Margherita Brillada is an Italian sound artist, researcher and electronic music composer based in the Netherlands. She studied electroacoustic composition at the Conservatory of Turin, and then she graduated at the Institute of Sonology of The Hague with a Master’s research project focusing on Radio Art as an expression of social relatedness. 

Moving in the sphere between sound and socio-political activism, her research​ is conceived to actively participate in social reality. Aiming at the development of a compositional approach intended as a tool for critical reflection on current issues the project is an attempt to create a specific “radio poetics” considering the paradigms and specificities of the radio medium. By increasing awareness of audiences and ​re-thinking radio as an exhibition space for experimental Sound Art​, the project focuses on the production of radio artworks and podcasts characterised by voices, field recordings and instrumental sonorities. Her work currently focuses on the production of a series of electroacoustic compositions, reflecting on the change of urban soundscape during the pandemic period. Her practice involves soundscape composition by exploring multichannel systems to create immersive listening experiences, engage with audiences and bring a voice to current social thematics.

In her work, she pays particular attention to the urban soundscape, acoustic ecology and the anthropogenic presence in public spaces, emphasising the role of the disembodied and acousmatic voice in the radiophonic context.

Approaching the concept of Radio from the perspective of composition and the practice of sound art, it was and remains necessary to see the radio not only as a medium but also as an art form.

Radio bridges time and space, brings together people and ideas by establishing collective auditory experiences allowing at the same time mass and individual listening—the absence of a single and precise singular location but rather many indeterminate locations. The intermediate space and time between the broadcaster and the listener allow space-time dislocation—a broken concept of the linearity of time.

All these paradigms have to be considered while composing music conceived for a radiophonic context both from the broadcaster and the listeners’ side. Fascinated by Radio Art, her research explores the rich history of radio as an artistic medium, the new networks promised by the exponential development of mass media, the relationship between the artists and the various approaches to it. The research attempts to understand how Radio/Sound art could bring a greater level of awareness to the audience and involve it in socio-political life. A firm trust in the communicative scope of music and the need to express through it the contradictions of our society led me to designate a space of musical critique to express an array of delicate social topics artistically. Exploring the socio-political agency of the medium– its direct contact with the audience, the possibility of live interaction – the research is driven by the vast forms of expressions that can be projected through it.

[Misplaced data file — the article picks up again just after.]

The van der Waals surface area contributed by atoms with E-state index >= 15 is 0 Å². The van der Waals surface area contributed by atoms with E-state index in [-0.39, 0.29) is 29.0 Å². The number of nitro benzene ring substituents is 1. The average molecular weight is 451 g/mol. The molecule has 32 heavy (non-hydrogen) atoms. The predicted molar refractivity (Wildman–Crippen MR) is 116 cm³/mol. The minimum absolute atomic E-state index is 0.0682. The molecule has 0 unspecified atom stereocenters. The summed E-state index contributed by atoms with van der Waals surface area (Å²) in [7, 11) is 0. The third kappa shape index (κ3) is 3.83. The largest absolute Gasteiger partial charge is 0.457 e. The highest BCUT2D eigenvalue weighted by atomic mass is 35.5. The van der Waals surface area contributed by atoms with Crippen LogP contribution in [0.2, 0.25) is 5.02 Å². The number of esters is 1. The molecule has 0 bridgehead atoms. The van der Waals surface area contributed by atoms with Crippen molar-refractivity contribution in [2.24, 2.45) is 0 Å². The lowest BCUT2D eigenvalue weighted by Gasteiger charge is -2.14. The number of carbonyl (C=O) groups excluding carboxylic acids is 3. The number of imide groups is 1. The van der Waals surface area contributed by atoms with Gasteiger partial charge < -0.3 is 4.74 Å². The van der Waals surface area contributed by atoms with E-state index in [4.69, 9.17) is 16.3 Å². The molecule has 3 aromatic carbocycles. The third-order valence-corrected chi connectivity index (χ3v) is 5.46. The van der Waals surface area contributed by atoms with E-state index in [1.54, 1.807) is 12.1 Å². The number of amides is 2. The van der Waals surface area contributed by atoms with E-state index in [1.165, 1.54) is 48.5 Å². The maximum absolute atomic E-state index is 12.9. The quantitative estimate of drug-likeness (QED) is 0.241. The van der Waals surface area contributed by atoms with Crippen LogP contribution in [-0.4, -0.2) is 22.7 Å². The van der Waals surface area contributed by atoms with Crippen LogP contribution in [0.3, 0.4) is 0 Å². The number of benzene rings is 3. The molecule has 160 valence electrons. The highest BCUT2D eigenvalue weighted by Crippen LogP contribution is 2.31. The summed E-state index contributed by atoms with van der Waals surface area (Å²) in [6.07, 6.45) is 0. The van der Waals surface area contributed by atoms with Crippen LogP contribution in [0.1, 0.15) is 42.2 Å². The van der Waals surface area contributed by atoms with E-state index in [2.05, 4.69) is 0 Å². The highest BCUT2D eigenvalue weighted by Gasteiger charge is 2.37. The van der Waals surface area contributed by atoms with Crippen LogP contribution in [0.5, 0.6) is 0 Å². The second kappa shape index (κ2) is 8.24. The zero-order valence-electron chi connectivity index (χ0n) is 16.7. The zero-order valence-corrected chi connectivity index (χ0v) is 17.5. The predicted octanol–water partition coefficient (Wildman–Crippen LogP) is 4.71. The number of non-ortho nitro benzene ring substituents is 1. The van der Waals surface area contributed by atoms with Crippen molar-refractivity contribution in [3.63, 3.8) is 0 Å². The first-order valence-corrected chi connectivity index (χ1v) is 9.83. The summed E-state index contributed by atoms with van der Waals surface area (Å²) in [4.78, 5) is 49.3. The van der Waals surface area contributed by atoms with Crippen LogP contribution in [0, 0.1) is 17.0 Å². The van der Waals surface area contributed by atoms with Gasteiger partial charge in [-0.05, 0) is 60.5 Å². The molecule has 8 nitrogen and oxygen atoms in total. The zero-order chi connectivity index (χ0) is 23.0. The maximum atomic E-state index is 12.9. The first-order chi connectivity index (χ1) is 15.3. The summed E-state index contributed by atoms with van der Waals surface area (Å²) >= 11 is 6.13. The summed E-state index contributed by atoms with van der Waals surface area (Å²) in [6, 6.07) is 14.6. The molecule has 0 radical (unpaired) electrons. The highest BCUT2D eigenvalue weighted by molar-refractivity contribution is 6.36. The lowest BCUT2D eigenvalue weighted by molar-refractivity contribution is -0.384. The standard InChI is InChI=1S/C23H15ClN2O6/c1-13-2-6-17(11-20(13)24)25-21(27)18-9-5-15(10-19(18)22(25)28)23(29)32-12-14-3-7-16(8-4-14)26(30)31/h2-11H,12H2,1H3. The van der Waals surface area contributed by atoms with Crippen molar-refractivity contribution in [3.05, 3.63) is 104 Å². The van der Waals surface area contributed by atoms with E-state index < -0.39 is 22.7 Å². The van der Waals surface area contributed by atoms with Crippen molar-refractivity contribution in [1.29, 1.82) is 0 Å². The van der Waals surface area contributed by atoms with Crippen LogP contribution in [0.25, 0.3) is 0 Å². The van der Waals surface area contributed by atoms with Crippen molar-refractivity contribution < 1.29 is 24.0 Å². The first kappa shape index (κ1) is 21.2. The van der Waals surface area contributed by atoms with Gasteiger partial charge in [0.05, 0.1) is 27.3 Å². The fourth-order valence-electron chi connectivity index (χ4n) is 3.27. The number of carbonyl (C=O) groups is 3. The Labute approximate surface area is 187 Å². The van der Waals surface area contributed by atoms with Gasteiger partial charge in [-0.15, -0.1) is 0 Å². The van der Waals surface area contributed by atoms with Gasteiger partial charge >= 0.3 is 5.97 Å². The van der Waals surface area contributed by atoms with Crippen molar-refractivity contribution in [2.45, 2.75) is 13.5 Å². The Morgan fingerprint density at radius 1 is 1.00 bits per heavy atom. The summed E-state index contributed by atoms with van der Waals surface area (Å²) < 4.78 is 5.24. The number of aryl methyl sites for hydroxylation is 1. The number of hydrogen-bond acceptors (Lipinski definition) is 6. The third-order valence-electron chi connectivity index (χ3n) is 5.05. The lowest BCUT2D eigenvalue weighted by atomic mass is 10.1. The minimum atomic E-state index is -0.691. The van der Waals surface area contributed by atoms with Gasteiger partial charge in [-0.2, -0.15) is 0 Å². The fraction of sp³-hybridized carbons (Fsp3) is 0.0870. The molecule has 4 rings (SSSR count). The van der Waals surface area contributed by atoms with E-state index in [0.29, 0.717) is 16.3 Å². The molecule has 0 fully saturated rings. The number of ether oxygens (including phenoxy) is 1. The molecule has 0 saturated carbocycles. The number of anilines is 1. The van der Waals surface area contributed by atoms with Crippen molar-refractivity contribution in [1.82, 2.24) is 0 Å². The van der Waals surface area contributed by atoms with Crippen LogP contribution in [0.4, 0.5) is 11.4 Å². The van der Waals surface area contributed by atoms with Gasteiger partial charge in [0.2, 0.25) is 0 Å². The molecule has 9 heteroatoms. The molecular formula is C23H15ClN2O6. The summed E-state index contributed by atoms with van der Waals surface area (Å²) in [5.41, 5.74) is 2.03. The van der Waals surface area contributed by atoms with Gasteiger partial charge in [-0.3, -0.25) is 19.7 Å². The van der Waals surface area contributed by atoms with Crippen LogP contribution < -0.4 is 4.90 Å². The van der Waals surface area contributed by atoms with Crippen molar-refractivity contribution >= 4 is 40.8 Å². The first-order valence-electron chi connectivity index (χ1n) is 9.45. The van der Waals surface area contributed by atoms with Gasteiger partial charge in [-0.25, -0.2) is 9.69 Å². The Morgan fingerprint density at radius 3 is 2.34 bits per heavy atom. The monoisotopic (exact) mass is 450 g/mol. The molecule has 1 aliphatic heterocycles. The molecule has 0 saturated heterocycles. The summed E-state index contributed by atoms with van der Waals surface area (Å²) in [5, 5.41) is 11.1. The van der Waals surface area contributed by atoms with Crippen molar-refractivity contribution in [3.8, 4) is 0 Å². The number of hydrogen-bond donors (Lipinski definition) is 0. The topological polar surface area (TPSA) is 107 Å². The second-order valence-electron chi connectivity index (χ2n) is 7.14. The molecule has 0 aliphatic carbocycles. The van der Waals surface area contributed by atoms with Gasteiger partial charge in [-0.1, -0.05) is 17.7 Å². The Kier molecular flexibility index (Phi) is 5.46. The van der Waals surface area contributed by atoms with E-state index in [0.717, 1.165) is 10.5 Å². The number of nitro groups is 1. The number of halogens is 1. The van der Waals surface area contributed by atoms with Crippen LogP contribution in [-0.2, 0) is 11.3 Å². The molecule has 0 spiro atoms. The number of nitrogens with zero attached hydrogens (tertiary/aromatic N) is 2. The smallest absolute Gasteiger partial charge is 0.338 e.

When trying to outline the evolution and ramifications of socio-political commitment, especially those connected with musical experimentation and new technologies relating to one’s ethical and aesthetic conception of sound, I argue that the engaged composer must respond to inherent contradictions in contemporary society. Looking at the ancient Greek πολιτικήπόλις and τέχνη, that is “art that pertains to the city”, every artistic fact can be de facto a ‘political’ one. By this notion, the sense of music exists in its being res publica; Thinking about the composer-audience relationship and to whom my compositions are addressed, the direction taken by her project aims to diffuse social messages through powerful channels of communication.

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